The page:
Why we remember that June day: M R D Foot, a wartime SAS member, looks back on D-Day and the Allied rivalries that preceded it

Related Topics
NOW that the veterans have won their fight for the 50th anniversary of D-Day to be commemorated rather than celebrated, it is worth considering what it is that we will be marking on 6 June. What did it mean?

Early on 6 June 1944, a seaborne and airborne force of American, British, Canadian and other Allied soldiers was successfully put ashore on the western coast of Normandy. Duly reinforced, it fought its way through to the Elbe by the next spring. There had been many other D-Days before 6 June - D simply stands for Day, the day an operation begins - including opposed landings; more were to come before the war was over.

In 1939, before ever the US came into the war, an obscure staff major in the Philippines - then an American colony in the course of being given its freedom - wrote in a study for his general, MacArthur, that a landing from the sea across a defended beach was the most difficult operation in warfare.

Five years later the major, whose name was Eisenhower, had become a general and the commander-in-chief in charge of Operation Overlord, the Allied re-entry into north-west Europe, of which the assault phase - Operation Neptune on the Normandy coast - presented the very difficulties he had foreseen.

Up to this time, the British Army, bundled unceremoniously out of France at Dunkirk in June 1940, leaving behind everything too heavy for a single man to carry, had been in search of battlefields where it could attack the Germans. The ebb and flow of war, to and fro across the North African desert, had attracted plenty of newspaper attention at home, but was puny in scale by comparison with the hordes engaged on both sides in the German-Soviet war that raged from June 1941. East Africa, Greece, Syria, Italy and Burma had all provided theatres of war, but only in the long diversionary grind of the Italian campaign had the Army found many Germans to fight - and Hitler's armies in Italy hardly numbered a sixth of his armies in Russia.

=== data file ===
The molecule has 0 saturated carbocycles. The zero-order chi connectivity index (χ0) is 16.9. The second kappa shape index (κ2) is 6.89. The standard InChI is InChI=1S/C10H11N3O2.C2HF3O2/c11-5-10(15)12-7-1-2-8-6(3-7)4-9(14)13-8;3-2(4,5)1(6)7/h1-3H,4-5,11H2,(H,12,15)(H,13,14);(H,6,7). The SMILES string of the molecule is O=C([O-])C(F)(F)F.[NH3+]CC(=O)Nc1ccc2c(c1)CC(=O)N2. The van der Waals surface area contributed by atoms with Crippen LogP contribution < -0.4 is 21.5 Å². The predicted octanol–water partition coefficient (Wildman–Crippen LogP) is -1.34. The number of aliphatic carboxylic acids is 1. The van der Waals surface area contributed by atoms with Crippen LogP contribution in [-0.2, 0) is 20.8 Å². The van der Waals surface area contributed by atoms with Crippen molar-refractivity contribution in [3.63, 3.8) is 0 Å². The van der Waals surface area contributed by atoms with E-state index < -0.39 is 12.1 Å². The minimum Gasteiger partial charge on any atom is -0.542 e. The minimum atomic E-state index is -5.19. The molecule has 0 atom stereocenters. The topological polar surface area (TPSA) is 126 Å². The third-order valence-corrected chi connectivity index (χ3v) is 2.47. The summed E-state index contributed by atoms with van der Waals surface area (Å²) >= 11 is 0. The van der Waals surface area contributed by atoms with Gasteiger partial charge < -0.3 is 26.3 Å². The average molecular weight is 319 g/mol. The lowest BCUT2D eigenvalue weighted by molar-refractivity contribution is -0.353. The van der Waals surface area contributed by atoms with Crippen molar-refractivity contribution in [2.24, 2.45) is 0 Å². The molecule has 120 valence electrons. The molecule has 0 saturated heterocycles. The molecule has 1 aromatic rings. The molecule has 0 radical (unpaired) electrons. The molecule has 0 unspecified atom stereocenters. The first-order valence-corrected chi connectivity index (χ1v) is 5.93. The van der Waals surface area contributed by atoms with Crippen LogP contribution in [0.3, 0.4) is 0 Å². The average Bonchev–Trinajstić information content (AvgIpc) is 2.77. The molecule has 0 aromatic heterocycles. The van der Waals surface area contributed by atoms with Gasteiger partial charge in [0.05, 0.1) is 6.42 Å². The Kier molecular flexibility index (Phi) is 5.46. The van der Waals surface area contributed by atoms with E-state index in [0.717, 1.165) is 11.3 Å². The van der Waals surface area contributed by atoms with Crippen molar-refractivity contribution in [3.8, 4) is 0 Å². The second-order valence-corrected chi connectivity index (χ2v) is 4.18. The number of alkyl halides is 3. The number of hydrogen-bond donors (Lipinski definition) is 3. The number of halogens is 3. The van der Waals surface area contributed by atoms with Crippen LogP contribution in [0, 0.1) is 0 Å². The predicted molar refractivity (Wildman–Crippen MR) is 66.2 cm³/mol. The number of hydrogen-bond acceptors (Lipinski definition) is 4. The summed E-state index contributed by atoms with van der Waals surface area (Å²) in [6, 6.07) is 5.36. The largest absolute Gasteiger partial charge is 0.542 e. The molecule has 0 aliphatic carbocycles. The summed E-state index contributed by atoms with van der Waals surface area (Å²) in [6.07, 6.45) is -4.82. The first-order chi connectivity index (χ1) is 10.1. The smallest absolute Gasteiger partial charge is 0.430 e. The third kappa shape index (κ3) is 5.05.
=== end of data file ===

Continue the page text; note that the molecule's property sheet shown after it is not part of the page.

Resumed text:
For too long soldiers in England felt they had sheltered under the umbrella of the Red Army, which had inflicted a major setback on the Germans at Stalingrad in the winter of 1942-43 and was, by the late spring of 1944, poised near its own pre-war frontiers to begin a march on Berlin. Decency and rivalry both therefore demanded a substantial British land effort, unless victory over Hitler's Germany was to go solely to the Russians by default.

The United States had not entered the world war until compelled to do so by the Japanese attack on Pearl Harbor on 7 December 1941, which was followed by Hitler's declaration of war on the US. American strategists agreed with the British on a slogan of 'Germany first', reckoning that Japan alone could not beat them, whereas Germany alone one day might. They pressed hard for a major landing on the north coast of France in 1942; the catastrophe at Dieppe that August, when 3,000 out of the mainly Canadian and British force of 7,000 did not return, showed how difficult a major assault anywhere near a port was going to be.

The British maintained that there were not enough specialised landing craft available for a major cross-Channel landing in 1942, and said the same in 1943, to the annoyance of the Americans, who thought the British over-timid but agreed instead to land in north-west Africa in the autumn of 1942 (Operation Torch), and to the invasion of Sicily (Husky) and the campaign up the Italian peninsula. They did this with some reluctance, but advantages did attach to the line the British insisted on following.